Written by Philip Kingsley Trichologist, Zoe Passam.
You may be aware that iron is an important mineral for hair, but it is interesting to know why this is the case.
When we talk about the significance of iron in relation to hair, we are specifically referring to ferritin, the name given to the amount of iron stored in our bodies. Often patients will come to us for consultation having already had blood tests, and been told their iron level is ‘normal’. There are two points to note here; firstly, the doctor may have simply tested the iron and not the ferritin, and secondly, even if the ferritin is within the ‘normal’ range, the level may still not be adequate for optimum hair growth. A person can have a low ferritin level without being anaemic.
A ferritin reading towards the lower end of the range will almost certainly have a detrimental effect on the hair. This is because it has a direct effect on the hair growth cycle. Hair follicles do not continually produce hairs throughout our lifetime, but rather they go through phases of growing a hair and resting. When a follicle is in the ‘growing’ phase, this is called anagen, and when it is in the ‘resting’ phase, this is called telogen. On average, a hair will grow for 5 years before falling out and being replaced. If we do not have sufficient stored iron, the duration for which an individual hair grows will be reduced.
Hair loss due to low ferritin is one of the most common types of hair loss we see in women. Rarely men can be affected too, but it is menstruating women who are most likely to be affected, as blood loss depletes iron stores. Patients presenting with this type of problem will usually complain of shedding too much hair. Normal daily hair loss can be as much as 80-100 strands per day, but crucially, an increase in what is normal for you is the most important factor.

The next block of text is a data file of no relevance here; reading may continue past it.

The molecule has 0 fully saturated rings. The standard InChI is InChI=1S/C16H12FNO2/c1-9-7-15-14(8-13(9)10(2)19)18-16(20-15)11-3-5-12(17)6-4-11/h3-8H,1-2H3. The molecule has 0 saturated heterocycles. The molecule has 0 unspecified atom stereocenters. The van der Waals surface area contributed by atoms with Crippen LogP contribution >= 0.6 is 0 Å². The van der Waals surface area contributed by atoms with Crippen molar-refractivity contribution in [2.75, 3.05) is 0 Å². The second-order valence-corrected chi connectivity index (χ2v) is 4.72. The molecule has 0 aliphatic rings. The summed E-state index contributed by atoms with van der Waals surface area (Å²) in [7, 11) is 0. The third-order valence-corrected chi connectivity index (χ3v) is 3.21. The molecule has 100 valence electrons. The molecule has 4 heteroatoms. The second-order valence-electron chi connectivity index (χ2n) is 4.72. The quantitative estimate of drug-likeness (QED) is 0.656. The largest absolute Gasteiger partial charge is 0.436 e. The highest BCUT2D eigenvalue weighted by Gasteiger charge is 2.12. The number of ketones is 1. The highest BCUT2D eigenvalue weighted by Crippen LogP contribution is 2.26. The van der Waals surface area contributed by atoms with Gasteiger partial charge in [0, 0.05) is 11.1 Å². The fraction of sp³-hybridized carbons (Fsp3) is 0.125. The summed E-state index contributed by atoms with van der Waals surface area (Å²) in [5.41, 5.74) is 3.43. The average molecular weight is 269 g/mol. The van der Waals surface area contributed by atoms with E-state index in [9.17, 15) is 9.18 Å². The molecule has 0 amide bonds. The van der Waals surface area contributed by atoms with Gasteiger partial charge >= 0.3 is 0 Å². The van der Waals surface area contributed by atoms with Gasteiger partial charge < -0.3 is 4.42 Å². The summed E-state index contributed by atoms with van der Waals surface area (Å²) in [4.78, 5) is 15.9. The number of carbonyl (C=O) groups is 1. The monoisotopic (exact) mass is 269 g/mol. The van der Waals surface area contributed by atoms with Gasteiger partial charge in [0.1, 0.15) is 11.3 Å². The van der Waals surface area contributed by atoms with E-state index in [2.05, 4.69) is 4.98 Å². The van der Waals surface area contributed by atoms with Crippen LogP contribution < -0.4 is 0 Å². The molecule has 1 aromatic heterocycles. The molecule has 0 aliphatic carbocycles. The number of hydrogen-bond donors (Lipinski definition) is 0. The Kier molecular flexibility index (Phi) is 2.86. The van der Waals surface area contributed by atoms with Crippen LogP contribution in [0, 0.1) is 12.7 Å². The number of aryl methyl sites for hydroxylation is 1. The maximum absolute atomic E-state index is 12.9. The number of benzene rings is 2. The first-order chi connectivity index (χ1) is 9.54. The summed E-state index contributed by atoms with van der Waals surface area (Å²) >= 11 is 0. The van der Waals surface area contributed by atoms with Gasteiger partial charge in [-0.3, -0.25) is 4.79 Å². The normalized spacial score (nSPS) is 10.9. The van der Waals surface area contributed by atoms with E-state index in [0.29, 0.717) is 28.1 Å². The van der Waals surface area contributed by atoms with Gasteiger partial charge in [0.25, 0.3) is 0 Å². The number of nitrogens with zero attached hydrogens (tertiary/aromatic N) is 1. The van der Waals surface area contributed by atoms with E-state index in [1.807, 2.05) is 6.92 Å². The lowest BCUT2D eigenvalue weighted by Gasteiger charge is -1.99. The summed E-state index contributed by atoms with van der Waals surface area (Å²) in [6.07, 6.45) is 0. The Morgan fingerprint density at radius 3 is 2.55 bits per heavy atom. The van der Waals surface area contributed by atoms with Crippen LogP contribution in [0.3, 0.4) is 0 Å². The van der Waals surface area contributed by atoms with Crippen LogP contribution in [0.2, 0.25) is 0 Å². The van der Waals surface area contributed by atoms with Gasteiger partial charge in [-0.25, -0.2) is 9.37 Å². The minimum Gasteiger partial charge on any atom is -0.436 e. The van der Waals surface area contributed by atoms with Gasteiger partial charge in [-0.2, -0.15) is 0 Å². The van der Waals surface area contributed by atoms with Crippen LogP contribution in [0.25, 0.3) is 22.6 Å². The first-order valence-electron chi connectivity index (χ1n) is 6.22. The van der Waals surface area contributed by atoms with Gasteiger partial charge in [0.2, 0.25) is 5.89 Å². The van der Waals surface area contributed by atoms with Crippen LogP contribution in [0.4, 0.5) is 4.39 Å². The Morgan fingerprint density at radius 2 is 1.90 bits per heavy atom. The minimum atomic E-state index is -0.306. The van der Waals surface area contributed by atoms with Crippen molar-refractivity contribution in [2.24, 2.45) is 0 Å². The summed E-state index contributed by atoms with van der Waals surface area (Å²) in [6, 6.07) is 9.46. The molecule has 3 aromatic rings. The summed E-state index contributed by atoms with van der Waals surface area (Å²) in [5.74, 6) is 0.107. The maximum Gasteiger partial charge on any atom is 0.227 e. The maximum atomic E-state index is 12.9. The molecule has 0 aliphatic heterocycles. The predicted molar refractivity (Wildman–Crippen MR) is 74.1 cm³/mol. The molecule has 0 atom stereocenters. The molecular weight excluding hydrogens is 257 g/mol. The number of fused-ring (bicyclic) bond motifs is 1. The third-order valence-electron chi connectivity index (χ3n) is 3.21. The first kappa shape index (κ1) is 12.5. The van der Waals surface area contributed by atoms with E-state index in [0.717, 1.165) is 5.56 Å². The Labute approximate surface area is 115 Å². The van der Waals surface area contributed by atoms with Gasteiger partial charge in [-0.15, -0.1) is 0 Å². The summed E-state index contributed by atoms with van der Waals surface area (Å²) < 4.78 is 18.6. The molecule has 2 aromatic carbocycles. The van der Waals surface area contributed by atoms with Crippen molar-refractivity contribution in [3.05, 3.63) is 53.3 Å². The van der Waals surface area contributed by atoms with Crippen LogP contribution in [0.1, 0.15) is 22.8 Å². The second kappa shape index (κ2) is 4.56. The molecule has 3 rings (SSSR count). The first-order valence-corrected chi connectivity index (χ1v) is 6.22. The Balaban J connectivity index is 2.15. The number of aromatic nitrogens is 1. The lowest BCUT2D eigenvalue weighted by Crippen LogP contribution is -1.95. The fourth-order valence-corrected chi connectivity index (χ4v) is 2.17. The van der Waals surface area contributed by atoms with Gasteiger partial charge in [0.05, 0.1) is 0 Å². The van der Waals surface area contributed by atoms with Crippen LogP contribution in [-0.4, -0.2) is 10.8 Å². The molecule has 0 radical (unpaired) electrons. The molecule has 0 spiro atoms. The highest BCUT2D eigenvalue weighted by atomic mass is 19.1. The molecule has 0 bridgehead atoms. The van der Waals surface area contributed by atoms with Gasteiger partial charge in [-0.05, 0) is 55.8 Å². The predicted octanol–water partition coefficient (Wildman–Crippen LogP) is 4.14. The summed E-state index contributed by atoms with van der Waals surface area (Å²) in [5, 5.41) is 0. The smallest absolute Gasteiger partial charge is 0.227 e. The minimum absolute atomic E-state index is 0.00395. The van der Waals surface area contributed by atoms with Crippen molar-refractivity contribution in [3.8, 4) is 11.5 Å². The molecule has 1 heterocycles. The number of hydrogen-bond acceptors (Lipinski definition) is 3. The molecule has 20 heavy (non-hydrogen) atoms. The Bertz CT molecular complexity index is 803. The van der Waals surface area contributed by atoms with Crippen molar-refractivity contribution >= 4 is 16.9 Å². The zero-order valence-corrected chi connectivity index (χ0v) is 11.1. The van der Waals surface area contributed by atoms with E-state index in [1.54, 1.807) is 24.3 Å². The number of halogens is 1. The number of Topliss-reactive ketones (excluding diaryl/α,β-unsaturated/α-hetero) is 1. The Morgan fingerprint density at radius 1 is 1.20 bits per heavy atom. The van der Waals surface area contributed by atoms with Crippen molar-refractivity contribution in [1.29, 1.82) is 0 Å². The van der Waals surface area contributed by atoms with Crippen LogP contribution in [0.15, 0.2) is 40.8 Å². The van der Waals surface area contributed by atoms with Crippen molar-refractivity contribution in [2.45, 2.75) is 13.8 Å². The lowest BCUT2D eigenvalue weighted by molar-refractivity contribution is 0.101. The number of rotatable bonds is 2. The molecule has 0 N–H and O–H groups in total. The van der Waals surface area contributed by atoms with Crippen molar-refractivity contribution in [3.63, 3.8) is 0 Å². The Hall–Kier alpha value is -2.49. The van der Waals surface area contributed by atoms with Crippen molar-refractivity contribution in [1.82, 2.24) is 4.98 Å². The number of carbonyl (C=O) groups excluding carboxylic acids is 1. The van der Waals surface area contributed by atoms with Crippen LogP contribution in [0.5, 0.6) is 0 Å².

Sometimes patients with low ferritin will complain that their hair ‘won’t grow’. In reality, there are very few situations where the hair actually doesn’t grow, and women with coloured hair may observe their ‘roots’ showing, even though their hair does not appear to be getting any longer! What is actually happening is that because the anagen phase is reduced, the hair cannot grow as long as it usually would, as it falls out prematurely, without reaching its maximum length. At the extreme end of this, a person may observe some quite short hairs sticking up, and believe their hair is breaking off, but to the experienced trichologist, these hairs can easily be differentiated from breakage.
The good news is that hair loss due to low ferritin is entirely reversible, and relatively easy to correct. Once the ferritin level has been ascertained by means of a blood test, the trichologist will be able to recommend the best level of supplementation for that individual, based on their personal history. Whilst it is helpful to include iron rich foods in the diet, such as red meat, dark green vegetables and dried apricots, if a person has a known deficiency, supplementation will be necessary in order to take in enough iron to raise the ferritin level. The patient will then be closely monitored over a period of months, and the supplement adjusted as necessary.
(Iron supplements should only be taken on the advice of a specialist, following appropriate blood tests).